Salesforce Hosts Techbridge Girls

Salesforce hosts Techbridge girls to help them discover a passion for STEM: Science, Technology, Engineering, Math.

Recently, Salesforce hosted another group of bright young girls — sixth and seventh graders from Frick Middle School — as a part of Techbridge’s mission to inspire girls in underserved communities to discover a passion for STEM: Science, Technology, Engineering, Math.

What we do:

Every week in their after-school program, Techbridge girls do exciting, hands-on STEM activities, but these lessons get brought to life with the field trips. It’s a great opportunity to inspire girls to consider career paths they might not have otherwise, as well as to picture themselves at a company like Salesforce when they grow up.

The field trip to Salesforce was a chance for a group of 20 girls to meet real-life engineers (both men and women) that work at Salesforce in different technology related roles, and and to demonstrate that writing code isn’t an arcane, impossible thing to learn. As the Women in Technology Outreach group, our main goal in hosting this field trip was to show these girls that coding is accessible to everyone and that engineers aren’t so different from them.

How we do it:

The girls spent half a day at Salesforce headquarters in San Francisco learning how to code as well as meeting cool women in technology, from engineers to technical writers to usability designers, as well as managers, directors, and vice presidents. They were introduced to programming concepts through the peanut butter and jelly pseudocode exercise where they gave instructions to a volunteer who literally executed their instructions, sometimes with messy results!

To build on this concept, we showed them a pair-programming video before pairing them up to solve the Frozen puzzles on the code.org website. This helped them apply the different concepts they had just learned about programming like conditional statements and loops while making Frozen characters, Elsa and Anna, skate on ice!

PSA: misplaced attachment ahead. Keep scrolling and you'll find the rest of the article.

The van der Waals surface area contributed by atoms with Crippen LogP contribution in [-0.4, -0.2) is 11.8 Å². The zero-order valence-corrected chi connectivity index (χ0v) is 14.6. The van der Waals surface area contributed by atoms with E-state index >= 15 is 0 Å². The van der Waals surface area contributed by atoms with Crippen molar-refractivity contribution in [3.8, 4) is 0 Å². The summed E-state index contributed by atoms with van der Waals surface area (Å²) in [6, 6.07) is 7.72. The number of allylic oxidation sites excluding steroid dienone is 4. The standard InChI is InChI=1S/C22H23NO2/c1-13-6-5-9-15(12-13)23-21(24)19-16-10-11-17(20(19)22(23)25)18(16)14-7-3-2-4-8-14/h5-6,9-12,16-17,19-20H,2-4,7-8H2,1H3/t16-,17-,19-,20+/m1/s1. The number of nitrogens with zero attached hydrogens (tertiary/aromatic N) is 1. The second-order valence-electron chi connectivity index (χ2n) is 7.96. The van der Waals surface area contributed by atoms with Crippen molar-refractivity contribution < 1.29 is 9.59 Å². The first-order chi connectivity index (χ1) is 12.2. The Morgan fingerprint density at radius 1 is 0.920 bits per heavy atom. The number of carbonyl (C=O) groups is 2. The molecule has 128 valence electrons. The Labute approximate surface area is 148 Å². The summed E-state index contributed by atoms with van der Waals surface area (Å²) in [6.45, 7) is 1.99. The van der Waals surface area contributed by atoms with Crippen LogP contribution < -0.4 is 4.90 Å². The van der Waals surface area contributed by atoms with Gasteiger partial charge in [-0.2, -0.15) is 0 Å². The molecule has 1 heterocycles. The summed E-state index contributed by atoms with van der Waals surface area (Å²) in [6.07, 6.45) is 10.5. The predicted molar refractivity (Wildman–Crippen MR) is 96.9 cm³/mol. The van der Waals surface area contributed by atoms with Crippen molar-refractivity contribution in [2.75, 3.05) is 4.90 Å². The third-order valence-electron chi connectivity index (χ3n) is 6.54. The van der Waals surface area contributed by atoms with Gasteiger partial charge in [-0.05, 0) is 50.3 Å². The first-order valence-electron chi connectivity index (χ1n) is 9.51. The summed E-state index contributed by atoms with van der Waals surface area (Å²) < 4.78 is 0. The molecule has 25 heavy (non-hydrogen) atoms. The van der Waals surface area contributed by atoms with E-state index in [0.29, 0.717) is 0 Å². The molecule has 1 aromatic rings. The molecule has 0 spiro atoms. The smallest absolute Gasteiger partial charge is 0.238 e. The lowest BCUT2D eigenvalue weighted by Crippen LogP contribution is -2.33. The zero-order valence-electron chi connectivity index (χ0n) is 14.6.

Seeing the girls putting two and two together–making connections about how to “program” the robot and how to solve the code.org puzzles–was extremely gratifying. The girls also started getting really excited about technology! Plus, they learned that computers can only do what humans tell them to do; if smart humans are instructing the computers, they end up with impressive innovations.

Mid-way through their visit, the girls got to have lunch with role models. They asked even more questions, learning how these women ended up in technology and what they like about it. Our volunteers had the opportunity to connect with the girls and encouraged them to ask questions and explore technology as a potential career option.

The Women in Technology Outreach group is trying to deliver the message that coding isn’t something that a rarefied group of nerdy guys do: Instead, coding is also done by amazing, fun women. It’s not only a fantastic opportunity for girls who otherwise might not be considering a career in STEM, it’s also a fantastic way to inspire them to join the ranks and increase the number of women in computing.

Why we do it:

The first time we hosted girls from Techbridge, we only opened it up to the Women in Technology organization. However, we quickly realized that we needed to include our allies as well. It’s important to get both men and women involved in Techbridge and other volunteer efforts like it because if the girls do pursue a career in computing, they’re going to be working with both men and women. We’re fortunate to have so many Techbridge supporters at Salesforce!

We’re excited that we can partner with Techbridge for these field trips and look forward to the next one. If you would like to to volunteer with Techbridge, you can learn more at http://www.techbridgegirls.org/. They have programs in both San Francisco and Seattle.

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Salesforce Hosts Techbridge Girls